Author Douglas Johnson, a scholar specializing in the history of North East Africa, Sudan, and South Sudan, will speak about the ongoing conflict in the Sudan at Mount Holyoke on October 4 at 11:30 am in the Warbecke Room in Pratt Music Hall.
Johnson has worked on the Sudan peace process for more than a decade. He served in the 2003 Sudan Comprehensive Peace Agreement negotiations over the Three Areas (Abyei, Nuba Mountains, and Blue Nile) and later became a member of the Abyei Boundary Commission. Since then, he has advised the government of South Sudan on north-south boundary issues.
In a presentation titled “How the Sudanese Civil War Did Not End,” Douglas will speak about the differences between modern Sudan's first civil war in the 1960s and the current war. He will also discuss the series of minor civil wars generated by, and contained within, the major conflict, as well as the regional and international factors—including humanitarian aid—that have exacerbated civil violence.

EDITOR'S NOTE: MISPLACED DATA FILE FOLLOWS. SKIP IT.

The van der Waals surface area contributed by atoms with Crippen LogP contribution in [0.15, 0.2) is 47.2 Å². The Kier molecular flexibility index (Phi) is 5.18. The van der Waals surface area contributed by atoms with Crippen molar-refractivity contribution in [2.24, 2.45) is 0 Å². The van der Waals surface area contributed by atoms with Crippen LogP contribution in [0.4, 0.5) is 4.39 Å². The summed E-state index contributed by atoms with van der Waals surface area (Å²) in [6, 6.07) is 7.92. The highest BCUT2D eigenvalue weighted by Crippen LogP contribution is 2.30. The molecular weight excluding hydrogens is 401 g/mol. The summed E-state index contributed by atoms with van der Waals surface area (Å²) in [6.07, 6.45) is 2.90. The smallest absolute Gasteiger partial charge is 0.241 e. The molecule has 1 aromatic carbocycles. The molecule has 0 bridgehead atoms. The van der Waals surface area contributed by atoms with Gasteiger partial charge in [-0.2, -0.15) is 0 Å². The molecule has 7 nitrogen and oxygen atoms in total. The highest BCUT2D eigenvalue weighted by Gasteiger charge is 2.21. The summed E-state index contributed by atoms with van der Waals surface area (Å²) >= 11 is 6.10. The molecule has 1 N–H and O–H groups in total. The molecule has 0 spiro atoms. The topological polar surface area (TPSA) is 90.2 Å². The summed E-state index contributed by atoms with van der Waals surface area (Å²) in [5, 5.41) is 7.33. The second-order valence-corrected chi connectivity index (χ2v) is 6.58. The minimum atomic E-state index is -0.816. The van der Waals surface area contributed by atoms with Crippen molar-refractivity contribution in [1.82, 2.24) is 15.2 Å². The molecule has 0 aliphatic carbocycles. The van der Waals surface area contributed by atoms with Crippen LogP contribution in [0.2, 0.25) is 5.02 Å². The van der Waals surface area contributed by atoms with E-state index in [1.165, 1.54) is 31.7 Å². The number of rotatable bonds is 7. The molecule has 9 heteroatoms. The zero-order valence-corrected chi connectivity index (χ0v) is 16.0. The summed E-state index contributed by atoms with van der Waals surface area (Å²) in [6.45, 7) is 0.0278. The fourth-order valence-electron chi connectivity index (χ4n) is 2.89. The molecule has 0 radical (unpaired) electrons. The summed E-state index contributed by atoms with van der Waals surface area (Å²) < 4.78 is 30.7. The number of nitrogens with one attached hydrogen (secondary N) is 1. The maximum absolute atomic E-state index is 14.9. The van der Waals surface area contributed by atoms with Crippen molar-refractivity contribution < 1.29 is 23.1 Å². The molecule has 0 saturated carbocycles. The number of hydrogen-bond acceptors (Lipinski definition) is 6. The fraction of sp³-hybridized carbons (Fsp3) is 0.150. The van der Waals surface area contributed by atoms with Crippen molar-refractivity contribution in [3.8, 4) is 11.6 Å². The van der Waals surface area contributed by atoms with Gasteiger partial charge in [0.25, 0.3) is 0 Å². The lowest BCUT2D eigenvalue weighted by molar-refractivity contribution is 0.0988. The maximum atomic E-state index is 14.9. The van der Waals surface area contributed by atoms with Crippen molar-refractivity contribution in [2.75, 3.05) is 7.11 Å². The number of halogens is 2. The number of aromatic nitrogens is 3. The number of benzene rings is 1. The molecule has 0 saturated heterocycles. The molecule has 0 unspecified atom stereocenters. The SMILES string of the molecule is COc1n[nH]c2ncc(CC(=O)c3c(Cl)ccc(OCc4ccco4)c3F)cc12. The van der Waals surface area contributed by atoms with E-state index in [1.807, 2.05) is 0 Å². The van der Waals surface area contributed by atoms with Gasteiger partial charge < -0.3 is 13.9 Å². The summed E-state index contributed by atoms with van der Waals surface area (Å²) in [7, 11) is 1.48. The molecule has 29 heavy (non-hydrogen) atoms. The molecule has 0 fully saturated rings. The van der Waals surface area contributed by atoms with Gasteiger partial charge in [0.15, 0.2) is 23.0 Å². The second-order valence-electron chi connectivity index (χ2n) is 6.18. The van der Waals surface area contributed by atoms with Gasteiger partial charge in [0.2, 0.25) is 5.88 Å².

Johnson is the author of When Boundaries become Borders (2010) and The Root Causes of Sudan’s Civil Wars: Peace or Truce? (2011). The latter provides an analysis of the historical, political, economic, and social factors that have contributed to periodic outbreaks of violence between the state and its peripheries.
Johnson is speaking at MHC as a guest of Holly Hanson, professor of history. Students in Hanson’s first-year seminar, How Wars End, are studying essays written by Johnson about the conflict in the Sudan.
This event is free and open to the public.
Johnson will also speak about “Oil, People, and the Border Conflict between Sudan and South Sudan” at the World Affairs Council of Western Massachusetts in Springfield on October 4 at 5:45 pm.